A primary reason consumers are increasingly moving towards wearables like the smartwatch is cutting out that effort—along with, of course, having something new and cool. Over time, consumers will find additional reasons to purchase smartwatches and other wearables.

As the watches continue to grow in technical ability, design, and features, the uses for them are growing as well. Passionate developers will create powerful apps to expand the out-of-the-box functionality of the devices. Their appeal will slowly radiate out from the small circles of tech-focused early adopters.

Apple gave us a glimpse of future advancements with the release of their smartwatch. It featured familiar watch looks and controls, but also new ways for users interact with their innovative Force Touch and haptic vibrations that serve as notifications. With the Apple Watch, you do things you might not even do with your phone, like drawing pictures and sending them off to friends.

Interacting with wearables

The smartwatch presents glanceable information, but it also provides improvements on what we use cell phones for normally. In effect, it’s often an extension, and in some cases, a complete replacement.

As with smartphones, you can touch your device. Apple’s Sketch capabilities include simple drawings. Android watches can detect an emoji you draw with your fingertip.

Intentional movements can be signals to your device. Gestures registered by certain Android watches include shuffling through notifications by flicking your wrist.

And if touching a device is too old school for you, Google’s Project Soli will simply detect common hand motions near the watch – you don’t even have to touch it.

Wearables can initiate an interaction with vibrations and sounds as well. As mentioned before, the Apple Watch brought haptics from phones to watches. Travel booking providers can push messages and reminders to customers’ wrists. Airlines can do the same; a buzz on the wrist could indicate, for example, that it’s time for that prepared passenger to board (she’s a preferred status customer, obviously).

Developers and smartwatch makers do well to keep buzzes and haptic alerts in moderation though, as interaction design agency Punchcut warns. “Too many beeps and buzzes could become annoying, confusing, or burn through your users’ precious battery life.”

Travel booking providers can push messages and reminders to customers’ wrists.

Voice lessons for
your watch

Voice is an increasingly useful form of interaction with wearables. There is Siri on the Apple iPhone, Google Now on Android devices, Cortana on Windows 10, and voice recognition dictation software on computers. Wearables take vocal recognition to a different level--it’s simply more natural. By saying, “OK Google”, you can speak directly into the smartwatch on your wrist.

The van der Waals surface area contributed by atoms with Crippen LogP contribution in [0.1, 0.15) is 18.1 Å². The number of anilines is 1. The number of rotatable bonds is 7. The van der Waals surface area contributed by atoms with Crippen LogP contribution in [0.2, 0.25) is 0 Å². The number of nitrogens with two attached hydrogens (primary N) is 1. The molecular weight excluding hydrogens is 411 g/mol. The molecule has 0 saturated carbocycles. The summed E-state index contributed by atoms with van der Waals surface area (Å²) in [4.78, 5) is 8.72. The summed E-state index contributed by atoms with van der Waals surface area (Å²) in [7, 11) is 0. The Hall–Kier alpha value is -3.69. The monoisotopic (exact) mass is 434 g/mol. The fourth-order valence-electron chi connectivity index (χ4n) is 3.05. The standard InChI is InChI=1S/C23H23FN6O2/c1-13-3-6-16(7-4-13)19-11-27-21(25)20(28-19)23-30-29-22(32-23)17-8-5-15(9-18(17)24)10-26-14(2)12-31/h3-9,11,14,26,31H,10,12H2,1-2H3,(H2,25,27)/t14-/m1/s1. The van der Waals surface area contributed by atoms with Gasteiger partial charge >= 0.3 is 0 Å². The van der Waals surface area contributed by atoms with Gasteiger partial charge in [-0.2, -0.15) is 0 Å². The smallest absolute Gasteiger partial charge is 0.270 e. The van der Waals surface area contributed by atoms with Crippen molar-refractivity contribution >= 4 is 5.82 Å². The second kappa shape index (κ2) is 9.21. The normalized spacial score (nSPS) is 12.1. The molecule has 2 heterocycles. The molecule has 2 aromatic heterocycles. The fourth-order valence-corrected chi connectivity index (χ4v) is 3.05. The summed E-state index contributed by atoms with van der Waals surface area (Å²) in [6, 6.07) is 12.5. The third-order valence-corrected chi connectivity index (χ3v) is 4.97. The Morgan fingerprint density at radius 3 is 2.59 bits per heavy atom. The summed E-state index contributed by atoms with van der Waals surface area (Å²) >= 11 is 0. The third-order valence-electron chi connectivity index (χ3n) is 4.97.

The idea of talking into your wristwatch has been a futurist trope, ever since Dick Tracy radioed headquarters back in 1931. Now it’s become a reality to speak to your watch to not only communicate, but set up your life. This vocal interaction has intricacies that are still being sorted out and improved. It’s not as simple as just asking a question, because even highly advanced vocal recognition software still blunders occasionally, but it’s getting closer.

Improvements have been made so that these services don’t need exact prompts. Google Now, Apple’s Siri, and Microsoft’s Cortana are moving closer to a colloquial understanding of most everything we could ask. Instead of asking “Can you give me the closing hours of the Apple Store on 123 West Main Street,” it’s as simple as saying “what time does the Apple store close?” The software understands your prompt, and knows to look locally to find the nearest store.

For travel, saying “Hey Google, I need a flight from DFW to SFO on July 10 in the morning that returns July 14,” is quite a mouthful.

data all about you

Unlike previous interactions, biometrics, or regularly collected data about your body statistics and movement, provide a new type of passive interaction method. Just as GPS opened the door for new applications for smartphones, biometrics will unlock new doors for smartwatches.

While Fitbit pioneered the biometrics platform in their fitness lineup, smartwatches, first on Android then from Apple, included biometric features inside a general purpose premium device. Fitbit trackers gave us a way to track steps and monitor our sleep patterns. The biometric-enabled smartwatches help wearers readily understand that information at any given time.

Golfers can use the accelerometer through the Ping app to track their swing. Homeowners can use the knob on their watch to control house lights through Insteon. Joggers can use the Strava app to display their real-time heart rate and distance on their Apple Watch, without even bringing along their iPhone.

No longer are we just recording or quantifying what we are doing. Devices like the Apple Watch let us readily interact and learn in real-time. Within a weekend of wearing a FitBit, you can have more heart rate readings than you’ve had in your whole life.

In 2014, Virgin Atlantic tested a wearable biometric wristband capable of measuring each passenger’s heart rate. By collecting each unique heart rate, airline staff could identify each passenger and provide them with personalized service.

For corporations that require a large amount of stressful travel of their employees, they can collect data and monitor for employee problems to fulfill their obligations for employee safety and wellbeing (legal duty of care). This information, collected willingly from employees, could then be shared with travel managers to better plan the timing and logistics of future trips.